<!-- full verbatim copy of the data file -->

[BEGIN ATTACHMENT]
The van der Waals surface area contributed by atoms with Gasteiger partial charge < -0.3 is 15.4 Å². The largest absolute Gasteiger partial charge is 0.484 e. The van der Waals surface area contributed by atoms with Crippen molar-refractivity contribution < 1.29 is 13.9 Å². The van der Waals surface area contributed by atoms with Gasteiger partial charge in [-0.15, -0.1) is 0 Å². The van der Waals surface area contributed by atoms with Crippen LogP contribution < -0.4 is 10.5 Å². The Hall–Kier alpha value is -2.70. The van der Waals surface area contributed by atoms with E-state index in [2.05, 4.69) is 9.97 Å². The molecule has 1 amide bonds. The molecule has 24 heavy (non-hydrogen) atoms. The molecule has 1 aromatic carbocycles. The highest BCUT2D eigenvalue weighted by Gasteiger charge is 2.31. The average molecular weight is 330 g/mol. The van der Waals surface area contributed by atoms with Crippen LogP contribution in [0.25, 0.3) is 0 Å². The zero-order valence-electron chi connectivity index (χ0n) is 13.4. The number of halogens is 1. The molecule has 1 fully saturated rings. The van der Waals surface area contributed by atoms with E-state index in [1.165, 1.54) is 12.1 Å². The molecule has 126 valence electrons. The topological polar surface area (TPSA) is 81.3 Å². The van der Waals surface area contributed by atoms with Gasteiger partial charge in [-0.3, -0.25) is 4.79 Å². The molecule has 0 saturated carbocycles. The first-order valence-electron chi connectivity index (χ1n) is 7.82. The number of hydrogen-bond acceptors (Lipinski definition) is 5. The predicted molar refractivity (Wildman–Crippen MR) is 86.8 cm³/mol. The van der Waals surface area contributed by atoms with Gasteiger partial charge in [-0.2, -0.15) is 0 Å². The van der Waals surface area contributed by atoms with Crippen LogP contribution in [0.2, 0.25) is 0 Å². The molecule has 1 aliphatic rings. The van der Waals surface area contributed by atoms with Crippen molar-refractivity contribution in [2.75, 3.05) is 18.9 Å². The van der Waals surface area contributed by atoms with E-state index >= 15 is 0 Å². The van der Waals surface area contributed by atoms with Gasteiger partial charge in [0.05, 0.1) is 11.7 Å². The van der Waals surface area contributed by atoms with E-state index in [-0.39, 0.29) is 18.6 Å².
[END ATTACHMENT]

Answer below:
The van der Waals surface area contributed by atoms with Gasteiger partial charge < -0.3 is 15.4 Å². The largest absolute Gasteiger partial charge is 0.484 e. The van der Waals surface area contributed by atoms with Crippen molar-refractivity contribution < 1.29 is 13.9 Å². The van der Waals surface area contributed by atoms with Gasteiger partial charge in [-0.15, -0.1) is 0 Å². The van der Waals surface area contributed by atoms with Crippen LogP contribution < -0.4 is 10.5 Å². The Hall–Kier alpha value is -2.70. The van der Waals surface area contributed by atoms with E-state index in [2.05, 4.69) is 9.97 Å². The molecule has 1 amide bonds. The molecule has 24 heavy (non-hydrogen) atoms. The molecule has 1 aromatic carbocycles. The highest BCUT2D eigenvalue weighted by Gasteiger charge is 2.31. The average molecular weight is 330 g/mol. The van der Waals surface area contributed by atoms with Crippen LogP contribution in [0.25, 0.3) is 0 Å². The zero-order valence-electron chi connectivity index (χ0n) is 13.4. The number of halogens is 1. The molecule has 1 fully saturated rings. The van der Waals surface area contributed by atoms with E-state index in [1.165, 1.54) is 12.1 Å². The molecule has 126 valence electrons. The topological polar surface area (TPSA) is 81.3 Å². The van der Waals surface area contributed by atoms with Gasteiger partial charge in [-0.3, -0.25) is 4.79 Å². The molecule has 0 saturated carbocycles. The first-order valence-electron chi connectivity index (χ1n) is 7.82. The number of hydrogen-bond acceptors (Lipinski definition) is 5. The predicted molar refractivity (Wildman–Crippen MR) is 86.8 cm³/mol. The van der Waals surface area contributed by atoms with Gasteiger partial charge in [-0.2, -0.15) is 0 Å². The van der Waals surface area contributed by atoms with Crippen LogP contribution in [0.2, 0.25) is 0 Å². The molecule has 1 aliphatic rings. The van der Waals surface area contributed by atoms with Crippen molar-refractivity contribution in [2.75, 3.05) is 18.9 Å². The van der Waals surface area contributed by atoms with E-state index >= 15 is 0 Å². The van der Waals surface area contributed by atoms with Gasteiger partial charge in [0.05, 0.1) is 11.7 Å². The van der Waals surface area contributed by atoms with E-state index in [-0.39, 0.29) is 18.6 Å².